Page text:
Mike Pride, Who Proved a Regional Newspaper Could Work, Dies at 76

Mike Pride, the former editor of the Concord Monitor, a regional newspaper in New Hampshire, has died at the age of 76. Pride was known for his innovative and successful approach to local journalism, and his legacy is still felt in the industry today.

Pride took over the Concord Monitor in 1983, when the paper was struggling and on the brink of closure. Under his leadership, the paper went through a dramatic transformation. Pride introduced new features, such as a Sunday edition and a popular daily column called “Monitorials,” which focused on local news and events.

Pride’s efforts paid off, and the Concord Monitor became a nationally recognized model for successful regional newspapers. It was awarded the Pulitzer Prize in 2008 for its coverage of the 2007 New Hampshire primary.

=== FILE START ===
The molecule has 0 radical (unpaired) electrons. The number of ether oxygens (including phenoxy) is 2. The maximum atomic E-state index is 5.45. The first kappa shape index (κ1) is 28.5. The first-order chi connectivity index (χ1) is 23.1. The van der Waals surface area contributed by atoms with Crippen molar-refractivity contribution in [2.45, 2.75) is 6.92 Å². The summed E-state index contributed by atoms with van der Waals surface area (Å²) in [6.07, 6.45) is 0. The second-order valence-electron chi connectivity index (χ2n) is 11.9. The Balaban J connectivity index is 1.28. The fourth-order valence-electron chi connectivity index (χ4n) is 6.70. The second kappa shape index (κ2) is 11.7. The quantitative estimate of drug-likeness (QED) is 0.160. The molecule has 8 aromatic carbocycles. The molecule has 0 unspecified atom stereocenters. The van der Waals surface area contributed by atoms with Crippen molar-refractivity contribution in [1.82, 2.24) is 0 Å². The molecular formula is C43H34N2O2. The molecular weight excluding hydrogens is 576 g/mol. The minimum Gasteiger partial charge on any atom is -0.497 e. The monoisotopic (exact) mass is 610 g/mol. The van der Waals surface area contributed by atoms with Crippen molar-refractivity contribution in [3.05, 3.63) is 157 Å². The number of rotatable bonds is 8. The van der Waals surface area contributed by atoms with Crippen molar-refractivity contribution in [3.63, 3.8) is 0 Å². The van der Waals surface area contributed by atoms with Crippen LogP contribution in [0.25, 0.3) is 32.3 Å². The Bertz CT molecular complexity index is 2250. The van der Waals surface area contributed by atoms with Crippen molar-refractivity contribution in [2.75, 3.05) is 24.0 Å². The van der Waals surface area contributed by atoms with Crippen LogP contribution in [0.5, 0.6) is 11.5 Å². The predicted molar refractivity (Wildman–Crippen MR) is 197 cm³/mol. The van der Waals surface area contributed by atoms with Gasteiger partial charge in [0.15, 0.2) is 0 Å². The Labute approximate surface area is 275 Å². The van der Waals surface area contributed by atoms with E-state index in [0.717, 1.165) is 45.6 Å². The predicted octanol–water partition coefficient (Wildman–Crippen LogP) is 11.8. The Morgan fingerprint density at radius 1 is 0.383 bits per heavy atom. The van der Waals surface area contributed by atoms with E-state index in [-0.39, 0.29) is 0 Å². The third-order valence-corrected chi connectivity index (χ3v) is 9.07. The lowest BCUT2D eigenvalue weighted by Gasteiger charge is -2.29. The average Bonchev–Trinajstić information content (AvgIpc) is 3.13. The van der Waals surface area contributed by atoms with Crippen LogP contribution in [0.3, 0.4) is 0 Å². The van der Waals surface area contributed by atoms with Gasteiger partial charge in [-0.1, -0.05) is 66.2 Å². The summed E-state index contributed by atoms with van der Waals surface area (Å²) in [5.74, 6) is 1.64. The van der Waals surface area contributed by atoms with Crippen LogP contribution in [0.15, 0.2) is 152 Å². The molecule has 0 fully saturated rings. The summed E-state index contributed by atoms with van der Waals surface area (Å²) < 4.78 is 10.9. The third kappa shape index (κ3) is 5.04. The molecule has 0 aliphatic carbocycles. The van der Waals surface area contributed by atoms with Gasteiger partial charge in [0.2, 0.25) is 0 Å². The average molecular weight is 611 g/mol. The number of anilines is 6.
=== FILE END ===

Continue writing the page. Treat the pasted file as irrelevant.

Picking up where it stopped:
Pride was also a leader in the field of diversity and inclusion in journalism. He founded the New England First Amendment Coalition, which advocates for transparency and freedom of the press, and was a member of the board of directors for the National Association of Black Journalists.

Pride’s impact on local journalism was felt beyond the Concord Monitor. He served as the administrator of the Pulitzer Prizes from 1999 to 2003 and was a professor of journalism at the University of Maine.

In a statement, current Concord Monitor editor Steve Leone said, “Mike was a visionary who believed in the power of journalism to change communities for the better. He leaves behind a legacy that inspires journalists across the country to this day.”

Pride will be remembered as a champion for local news and an innovator in the field of journalism. His legacy will continue to influence the industry for years to come.

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